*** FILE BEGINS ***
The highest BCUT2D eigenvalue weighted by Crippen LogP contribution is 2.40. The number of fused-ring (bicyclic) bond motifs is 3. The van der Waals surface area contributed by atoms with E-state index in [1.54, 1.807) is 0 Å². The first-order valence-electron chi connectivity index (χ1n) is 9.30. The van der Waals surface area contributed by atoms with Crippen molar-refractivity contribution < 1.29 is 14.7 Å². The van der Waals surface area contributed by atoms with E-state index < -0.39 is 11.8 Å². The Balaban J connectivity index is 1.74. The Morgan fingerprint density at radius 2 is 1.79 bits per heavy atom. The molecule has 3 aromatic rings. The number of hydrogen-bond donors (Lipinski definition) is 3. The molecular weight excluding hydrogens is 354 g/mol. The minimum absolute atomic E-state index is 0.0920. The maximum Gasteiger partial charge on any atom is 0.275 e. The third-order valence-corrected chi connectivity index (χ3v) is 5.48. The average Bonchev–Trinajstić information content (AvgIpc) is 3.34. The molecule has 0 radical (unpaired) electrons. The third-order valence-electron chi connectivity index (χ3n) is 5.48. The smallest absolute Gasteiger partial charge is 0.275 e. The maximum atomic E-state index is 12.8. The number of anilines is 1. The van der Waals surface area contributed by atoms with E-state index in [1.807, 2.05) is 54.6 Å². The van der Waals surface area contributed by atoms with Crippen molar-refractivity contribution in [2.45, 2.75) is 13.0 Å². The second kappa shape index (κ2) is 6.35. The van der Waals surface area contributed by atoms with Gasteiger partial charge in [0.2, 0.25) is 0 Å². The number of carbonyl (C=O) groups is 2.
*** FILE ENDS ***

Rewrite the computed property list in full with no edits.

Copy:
The highest BCUT2D eigenvalue weighted by Crippen LogP contribution is 2.40. The number of fused-ring (bicyclic) bond motifs is 3. The van der Waals surface area contributed by atoms with E-state index in [1.54, 1.807) is 0 Å². The first-order valence-electron chi connectivity index (χ1n) is 9.30. The van der Waals surface area contributed by atoms with Crippen molar-refractivity contribution < 1.29 is 14.7 Å². The van der Waals surface area contributed by atoms with E-state index < -0.39 is 11.8 Å². The Balaban J connectivity index is 1.74. The Morgan fingerprint density at radius 2 is 1.79 bits per heavy atom. The molecule has 3 aromatic rings. The number of hydrogen-bond donors (Lipinski definition) is 3. The molecular weight excluding hydrogens is 354 g/mol. The minimum absolute atomic E-state index is 0.0920. The maximum Gasteiger partial charge on any atom is 0.275 e. The third-order valence-corrected chi connectivity index (χ3v) is 5.48. The average Bonchev–Trinajstić information content (AvgIpc) is 3.34. The molecule has 0 radical (unpaired) electrons. The third-order valence-electron chi connectivity index (χ3n) is 5.48. The smallest absolute Gasteiger partial charge is 0.275 e. The maximum atomic E-state index is 12.8. The number of anilines is 1. The van der Waals surface area contributed by atoms with E-state index in [1.807, 2.05) is 54.6 Å². The van der Waals surface area contributed by atoms with Crippen molar-refractivity contribution in [2.45, 2.75) is 13.0 Å². The second kappa shape index (κ2) is 6.35. The van der Waals surface area contributed by atoms with Gasteiger partial charge in [0.2, 0.25) is 0 Å². The number of carbonyl (C=O) groups is 2.